Immigration Reform: a Voice of Reason

Immigration reform: a voice of reason

Amidst a toxic, confusing climate of a Washington on the verge of “immigration reform”, a climate in which some “immigration reformers” find themselves pondering the possibility of supporting national identification cards, increased enforcement and very punitive approaches to legalization, the voice of Congressman Jared Polis (D-CO) sounds, well,…. strange.

This is the same climate in which President Obama and DHS Secretary Janet Napolitano just announced the “Si Se Puede” of their continued and increased support for one of the most heinous Bush-era immigration policies: 287G, the program that facilitates the racism, humiliation, profiling and generalized injustice of local law enforcement officials like Arizona’s nototorious Joe Arpaio.

Announced in the late Friday haze and buzz preceding the confirmation hearings of centrist former corporate lawyer and ex-prosecutor Sonia Sotomayor, the Obama Administration’s continuation of the dreaded program heard nary a complaint from most immigration reformers. Such silence around programs that will jail more migrants provide an empty echo chamber amplifying the voice of Polis. A member of Congress calling for the reform of an immigration detention system that’s killing, sickening and unjustly jailing tens upon tens of thousands of people? Yes, it’s true.

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Polis should be commended-commended loudly for his courage in saying things most of his Congressional peers, most “reformers” and the Obama Administration are unwilling to include as part of the the legalization and enforcement-centric approaches that some call “Comprehensive Immigration Reform.” There are tens of thousands of detainees for whom CIR will only mean more crowded, filthy and deadly living conditions as even more and more enforcement measures are added to a immigration system that has caused the exponential rise in Latino detention, to the point where the number of Latinos-mostly immigrant Latinos- has surpassed the number of African Americans in federal prison.

So, given the lack of political will do anything around detention except support a CIR that will jail even MORE migrants,Polis’ John the Baptist-like lonely voice in the wilderness of Washington is refreshing. His gumption and character are to be commended. Visiting detention facilities should be mandatory for any and all “reformers”. I think that if we could have some people become “detainees for a day” as part of their in service training, some would push as vociferously for real detention reform as they do for legalization and the increased enforcement that will jail more of those families, more of those children that Polis is concerned about.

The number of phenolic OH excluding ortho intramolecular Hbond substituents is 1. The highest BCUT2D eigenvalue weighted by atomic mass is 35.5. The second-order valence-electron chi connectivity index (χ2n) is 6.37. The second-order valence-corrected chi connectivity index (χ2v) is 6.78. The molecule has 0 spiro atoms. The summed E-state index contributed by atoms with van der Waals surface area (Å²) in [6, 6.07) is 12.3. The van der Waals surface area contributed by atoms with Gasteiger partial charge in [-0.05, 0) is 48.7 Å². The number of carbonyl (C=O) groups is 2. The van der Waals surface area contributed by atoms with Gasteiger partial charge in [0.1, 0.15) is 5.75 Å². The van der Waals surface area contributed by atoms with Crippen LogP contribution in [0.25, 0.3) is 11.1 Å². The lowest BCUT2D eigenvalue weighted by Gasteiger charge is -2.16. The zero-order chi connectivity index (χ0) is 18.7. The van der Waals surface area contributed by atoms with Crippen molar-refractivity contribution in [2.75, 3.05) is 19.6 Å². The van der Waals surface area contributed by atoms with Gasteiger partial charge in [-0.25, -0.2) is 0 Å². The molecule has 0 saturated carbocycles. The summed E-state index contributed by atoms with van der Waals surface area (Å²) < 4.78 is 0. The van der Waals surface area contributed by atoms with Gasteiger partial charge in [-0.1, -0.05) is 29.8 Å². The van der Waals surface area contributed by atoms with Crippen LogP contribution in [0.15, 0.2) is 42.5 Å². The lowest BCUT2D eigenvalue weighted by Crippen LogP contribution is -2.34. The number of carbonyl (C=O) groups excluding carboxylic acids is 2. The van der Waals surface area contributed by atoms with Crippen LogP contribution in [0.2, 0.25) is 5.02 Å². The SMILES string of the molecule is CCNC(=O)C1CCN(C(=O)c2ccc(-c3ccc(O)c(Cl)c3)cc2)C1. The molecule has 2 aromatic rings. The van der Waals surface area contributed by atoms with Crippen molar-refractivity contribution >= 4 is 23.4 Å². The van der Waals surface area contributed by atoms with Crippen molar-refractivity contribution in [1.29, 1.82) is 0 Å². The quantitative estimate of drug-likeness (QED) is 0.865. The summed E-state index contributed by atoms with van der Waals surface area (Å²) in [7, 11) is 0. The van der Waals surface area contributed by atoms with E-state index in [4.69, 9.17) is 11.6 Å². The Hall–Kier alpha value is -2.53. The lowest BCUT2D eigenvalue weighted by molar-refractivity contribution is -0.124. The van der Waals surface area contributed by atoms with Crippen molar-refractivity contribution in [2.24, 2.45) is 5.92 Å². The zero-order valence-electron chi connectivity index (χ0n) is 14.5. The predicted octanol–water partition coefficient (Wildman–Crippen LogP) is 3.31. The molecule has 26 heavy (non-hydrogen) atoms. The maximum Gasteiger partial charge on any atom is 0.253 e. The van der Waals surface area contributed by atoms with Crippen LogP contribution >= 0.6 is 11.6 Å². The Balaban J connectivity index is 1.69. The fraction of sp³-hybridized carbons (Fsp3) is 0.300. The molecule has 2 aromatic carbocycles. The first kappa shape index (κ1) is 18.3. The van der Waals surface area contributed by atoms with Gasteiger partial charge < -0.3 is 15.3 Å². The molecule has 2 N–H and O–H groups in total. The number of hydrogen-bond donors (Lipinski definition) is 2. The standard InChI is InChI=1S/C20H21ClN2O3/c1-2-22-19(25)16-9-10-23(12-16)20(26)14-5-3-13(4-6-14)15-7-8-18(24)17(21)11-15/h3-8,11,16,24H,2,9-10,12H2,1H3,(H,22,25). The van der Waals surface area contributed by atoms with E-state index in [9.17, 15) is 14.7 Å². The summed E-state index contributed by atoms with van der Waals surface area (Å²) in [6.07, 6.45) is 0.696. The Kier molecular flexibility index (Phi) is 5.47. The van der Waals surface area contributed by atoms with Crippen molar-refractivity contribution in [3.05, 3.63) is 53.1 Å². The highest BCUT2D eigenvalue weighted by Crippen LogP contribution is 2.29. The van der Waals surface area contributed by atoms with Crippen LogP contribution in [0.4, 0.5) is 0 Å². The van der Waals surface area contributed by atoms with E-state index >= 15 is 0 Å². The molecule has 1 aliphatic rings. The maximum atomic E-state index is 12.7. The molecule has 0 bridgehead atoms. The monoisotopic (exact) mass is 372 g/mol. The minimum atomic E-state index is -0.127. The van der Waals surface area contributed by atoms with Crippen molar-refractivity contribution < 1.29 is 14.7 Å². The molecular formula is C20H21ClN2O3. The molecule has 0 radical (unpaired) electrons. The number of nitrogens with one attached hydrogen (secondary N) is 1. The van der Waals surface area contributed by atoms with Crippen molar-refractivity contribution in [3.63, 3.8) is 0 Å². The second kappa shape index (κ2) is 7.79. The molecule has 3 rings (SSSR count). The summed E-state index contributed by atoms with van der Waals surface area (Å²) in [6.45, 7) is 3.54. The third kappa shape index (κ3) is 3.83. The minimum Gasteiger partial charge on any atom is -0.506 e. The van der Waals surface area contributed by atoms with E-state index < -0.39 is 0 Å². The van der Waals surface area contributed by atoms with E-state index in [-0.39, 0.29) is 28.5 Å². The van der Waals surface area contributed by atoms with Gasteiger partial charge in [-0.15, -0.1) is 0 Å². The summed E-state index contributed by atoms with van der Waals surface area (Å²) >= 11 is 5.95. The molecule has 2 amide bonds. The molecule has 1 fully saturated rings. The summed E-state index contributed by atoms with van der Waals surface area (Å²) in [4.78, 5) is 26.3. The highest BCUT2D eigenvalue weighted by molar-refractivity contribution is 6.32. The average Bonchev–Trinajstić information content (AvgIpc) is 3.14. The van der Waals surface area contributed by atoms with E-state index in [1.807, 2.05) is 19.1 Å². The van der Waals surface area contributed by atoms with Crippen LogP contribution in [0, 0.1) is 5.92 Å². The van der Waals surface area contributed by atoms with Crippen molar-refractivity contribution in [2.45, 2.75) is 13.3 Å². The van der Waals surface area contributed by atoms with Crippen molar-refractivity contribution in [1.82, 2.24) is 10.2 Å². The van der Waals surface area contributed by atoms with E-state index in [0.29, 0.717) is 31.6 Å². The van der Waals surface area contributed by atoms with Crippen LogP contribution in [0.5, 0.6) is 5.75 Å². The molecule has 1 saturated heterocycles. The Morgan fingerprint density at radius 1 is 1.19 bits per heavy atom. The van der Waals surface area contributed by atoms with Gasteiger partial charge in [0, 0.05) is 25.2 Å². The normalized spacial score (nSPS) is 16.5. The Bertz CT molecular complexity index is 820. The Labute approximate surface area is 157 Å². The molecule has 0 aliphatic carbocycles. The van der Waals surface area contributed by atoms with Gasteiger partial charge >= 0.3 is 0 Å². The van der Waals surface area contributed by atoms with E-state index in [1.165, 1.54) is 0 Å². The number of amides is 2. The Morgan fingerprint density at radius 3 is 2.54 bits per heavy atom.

Roberto Lovato
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Roberto Lovato is a contributing Associate Editor with New America Media. He is also a frequent contributor to The Nation and the Huffington Post and his work has appeared in the Los Angeles Times, the San Francisco Chronicle, Salon, Der Spiegel, Utne Magazine, La Opinion, and other national and international media outlets. Roberto has also appeared as a source and commentator in the New York Times, the Washington Post and Le Monde and in English and Spanish language network news shows on Univision, CNN, Democracy Now and Al-Jazeera. Lovato was also featured on PBS, where he made a recent appearance on Bill Moyers Journal and was featured in an hour-long PBS documentary,‘Latinos 08’ Prior to becoming a writer, Roberto was the Executive Director of the Central American Resource Center (CARECEN), then the country's largest immigrant rights organization.